Generational Differences Among Cannabis Consumers
By Molly McCann, Ed.D., Director of Industry Analytics, New Frontier Data
The cannabis consumer is evolving. Many recent changes in consumer behavior and attitudes are adaptations to a shifting market context; regulatory reforms have brought the share of American adults now living in an adult-use states to 43%, and rapid innovation in the industry has brought about new product forms and formulations, brand messaging, and shopping and payment technologies.
An equally important driver of consumers’ evolution resides in generational differences. In the analysis of a New Frontier Data survey examining the motivations, preferences, and behaviors of 4,600 cannabis consumers, age was the demographic variable on which consumers most reliably and widely differed. Below is examined some key ways in which current consumers (defined as annual+ users) differ across generations.
Behavioral Differences Above and Below Age 55
Among current (annual+) consumers surveyed, 26% were aged 55 or older, and New Frontier Data’s survey found stark differences between that quarter of consumers and their younger counterparts on key variables, including how frequently they use, and how they acquire cannabis. About three in five consumers under age 55 report using cannabis at least once every couple days (i.e., 57% of consumers aged 18-34, and 59% of those aged 35-54), compared to nearly half (49%) of consumers aged 55+.
Use Frequency by Age Group
When looking at how frequently consumers purchase or otherwise acquire cannabis, there is an even greater contrast between consumers under or over age 55. Among consumers ages 18-34 and 35-54, more than half (56% of each group) acquire cannabis at least once a month, compared to less than one-quarter (23%) of consumers 55+ acquiring that frequently.
Acquisition Frequency by Age Group
Nevertheless, the findings do not indicate that older consumers are not changing in their behaviors — from 2009-2019, rates of monthly cannabis use increased most among some of the oldest Americans. Over that time, monthly cannabis consumption among Americans ages 55-59 increased 131% (from 3.9% to 9.0%), use among ages 60-64 increased 367% (from 2.1% to 9.8%), and consumption among ages 65+ increased 483% (from 0.6% to 3.5%).
Younger Consumers Use More Product Forms
Among the clearest differences in cannabis consumption behavior between age groups is the use of different product forms. Consumers ages 18-34 are twice as likely as those ages 55+ to consume both flower and non-flower forms (e.g., edibles or vapes), by 70% to 35%, respectively. The largest share of consumers aged 55+ report consuming only flower (40%), never any value-added products. That segment of mostly recreational, less frequent, older consumers may be receptive to other product forms such as edibles or infused beverages, if brands are able to effectively communicate to them and educate them about their product offerings.
What Forms of Cannabis Do You Use? (By Age)
Family, Friends, and Openness about Use
The age-55 divide appears again when considering consumers’ self-reported openness about cannabis use. Older consumers are more likely to be discreet about their consumption (e.g., 7 in 10 of ages 55+ versus roughly 6 in 10 of consumers under age 55), and are less likely to have recently become more open about use (e.g., 28% of ages 55+, versus roughly half of consumers under 55).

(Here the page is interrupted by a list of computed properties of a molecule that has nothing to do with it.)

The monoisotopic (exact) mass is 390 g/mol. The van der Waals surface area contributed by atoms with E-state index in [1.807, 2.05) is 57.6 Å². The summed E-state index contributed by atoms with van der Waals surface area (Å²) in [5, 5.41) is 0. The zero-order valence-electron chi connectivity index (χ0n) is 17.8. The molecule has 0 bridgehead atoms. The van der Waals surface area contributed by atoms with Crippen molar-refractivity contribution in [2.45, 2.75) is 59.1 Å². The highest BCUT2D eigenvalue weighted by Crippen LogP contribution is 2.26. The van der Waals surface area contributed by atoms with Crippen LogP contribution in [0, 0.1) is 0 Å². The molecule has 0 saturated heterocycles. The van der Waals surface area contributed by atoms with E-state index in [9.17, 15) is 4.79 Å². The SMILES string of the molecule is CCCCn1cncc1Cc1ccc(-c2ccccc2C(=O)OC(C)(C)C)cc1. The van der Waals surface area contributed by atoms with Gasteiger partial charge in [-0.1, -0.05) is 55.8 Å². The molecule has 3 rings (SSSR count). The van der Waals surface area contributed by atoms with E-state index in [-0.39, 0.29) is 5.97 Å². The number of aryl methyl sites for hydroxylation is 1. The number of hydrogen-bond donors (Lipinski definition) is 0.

Regarding consumers’ openness with family, we see a divide above and below age 35. Ages 18-34 are slightly less likely to be open about their cannabis use with their family than are older cohorts, and they report lower family support for their use. That is likely generational—i.e., the youngest group’s family skews older, while older consumers’ family skews relatively younger (i.e., likely more accepting).
Family, Friends & Openness by Age
Although consumers of all ages are about equally likely to be open with friends regarding their cannabis use (e.g., approximately 9 in 10 consumers), there are major generational differences in whether consumers report their cannabis use among a majority of their friends. Younger consumers are considerably more likely than are older consumers to report that most of their friends are also cannabis consumers—72% of consumers ages 18-34 say that most of their friends are cannabis consumers, compared to 57% among consumers 35-54, and just 41% of consumers ages 55+.
Those differences in exposure to other cannabis users and their experiences may help explain younger cohorts’ more extensive use and awareness of newer product forms, and have important effects in terms of consumer education and stigma reduction.
Age and Public Opinion
Age differences are consequential not just among consumers, but among the general public. In a mid-April Quinnipiac poll, while a record-high 69% of American adults overall believed that cannabis should be made legal in the U.S., major differences emerged among the four age groups surveyed. While nearly 4 in 5 Americans (78%) under age 50 believed that cannabis should be made legal, support dropped to nearly half (51%) among Americans aged 65+.
You can read more about consumers’ differing behaviors and experiences by age and other variables in New Frontier Data’s latest report, 2021 U.S. Cannabis Consumer Evolution: Archetypes, Preferences, and Behaviors.